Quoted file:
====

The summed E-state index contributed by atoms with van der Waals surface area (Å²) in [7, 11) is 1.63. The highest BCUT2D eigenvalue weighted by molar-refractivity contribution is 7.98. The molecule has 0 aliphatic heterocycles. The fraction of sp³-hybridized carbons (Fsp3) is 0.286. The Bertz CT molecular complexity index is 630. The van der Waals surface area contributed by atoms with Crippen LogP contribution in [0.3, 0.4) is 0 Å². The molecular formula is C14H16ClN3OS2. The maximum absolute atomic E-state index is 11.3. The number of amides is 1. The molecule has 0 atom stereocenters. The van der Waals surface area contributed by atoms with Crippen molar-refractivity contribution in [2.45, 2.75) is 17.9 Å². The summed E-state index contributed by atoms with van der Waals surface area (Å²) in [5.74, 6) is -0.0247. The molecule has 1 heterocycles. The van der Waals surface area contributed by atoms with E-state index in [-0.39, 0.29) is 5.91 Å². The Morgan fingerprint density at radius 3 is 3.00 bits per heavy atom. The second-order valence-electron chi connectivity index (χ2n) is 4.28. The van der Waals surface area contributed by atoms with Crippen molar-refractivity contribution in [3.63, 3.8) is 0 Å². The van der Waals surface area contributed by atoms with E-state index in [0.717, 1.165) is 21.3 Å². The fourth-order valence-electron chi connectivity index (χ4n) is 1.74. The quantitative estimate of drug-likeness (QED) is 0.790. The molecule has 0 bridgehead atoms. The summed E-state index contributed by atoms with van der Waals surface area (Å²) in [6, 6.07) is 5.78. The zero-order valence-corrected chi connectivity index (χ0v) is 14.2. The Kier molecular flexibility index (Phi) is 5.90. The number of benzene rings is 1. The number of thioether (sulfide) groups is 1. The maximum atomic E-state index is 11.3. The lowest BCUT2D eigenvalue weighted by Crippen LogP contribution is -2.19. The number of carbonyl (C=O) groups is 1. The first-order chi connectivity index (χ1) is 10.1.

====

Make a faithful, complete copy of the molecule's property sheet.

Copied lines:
The summed E-state index contributed by atoms with van der Waals surface area (Å²) in [7, 11) is 1.63. The highest BCUT2D eigenvalue weighted by molar-refractivity contribution is 7.98. The molecule has 0 aliphatic heterocycles. The fraction of sp³-hybridized carbons (Fsp3) is 0.286. The Bertz CT molecular complexity index is 630. The van der Waals surface area contributed by atoms with Crippen LogP contribution in [0.3, 0.4) is 0 Å². The molecular formula is C14H16ClN3OS2. The maximum absolute atomic E-state index is 11.3. The number of amides is 1. The molecule has 0 atom stereocenters. The van der Waals surface area contributed by atoms with Crippen molar-refractivity contribution in [2.45, 2.75) is 17.9 Å². The summed E-state index contributed by atoms with van der Waals surface area (Å²) in [5.74, 6) is -0.0247. The molecule has 1 heterocycles. The van der Waals surface area contributed by atoms with E-state index in [-0.39, 0.29) is 5.91 Å². The Morgan fingerprint density at radius 3 is 3.00 bits per heavy atom. The second-order valence-electron chi connectivity index (χ2n) is 4.28. The van der Waals surface area contributed by atoms with Crippen molar-refractivity contribution in [3.63, 3.8) is 0 Å². The van der Waals surface area contributed by atoms with E-state index in [0.717, 1.165) is 21.3 Å². The fourth-order valence-electron chi connectivity index (χ4n) is 1.74. The quantitative estimate of drug-likeness (QED) is 0.790. The molecule has 0 bridgehead atoms. The summed E-state index contributed by atoms with van der Waals surface area (Å²) in [6, 6.07) is 5.78. The zero-order valence-corrected chi connectivity index (χ0v) is 14.2. The Kier molecular flexibility index (Phi) is 5.90. The number of benzene rings is 1. The number of thioether (sulfide) groups is 1. The maximum atomic E-state index is 11.3. The lowest BCUT2D eigenvalue weighted by Crippen LogP contribution is -2.19. The number of carbonyl (C=O) groups is 1. The first-order chi connectivity index (χ1) is 10.1.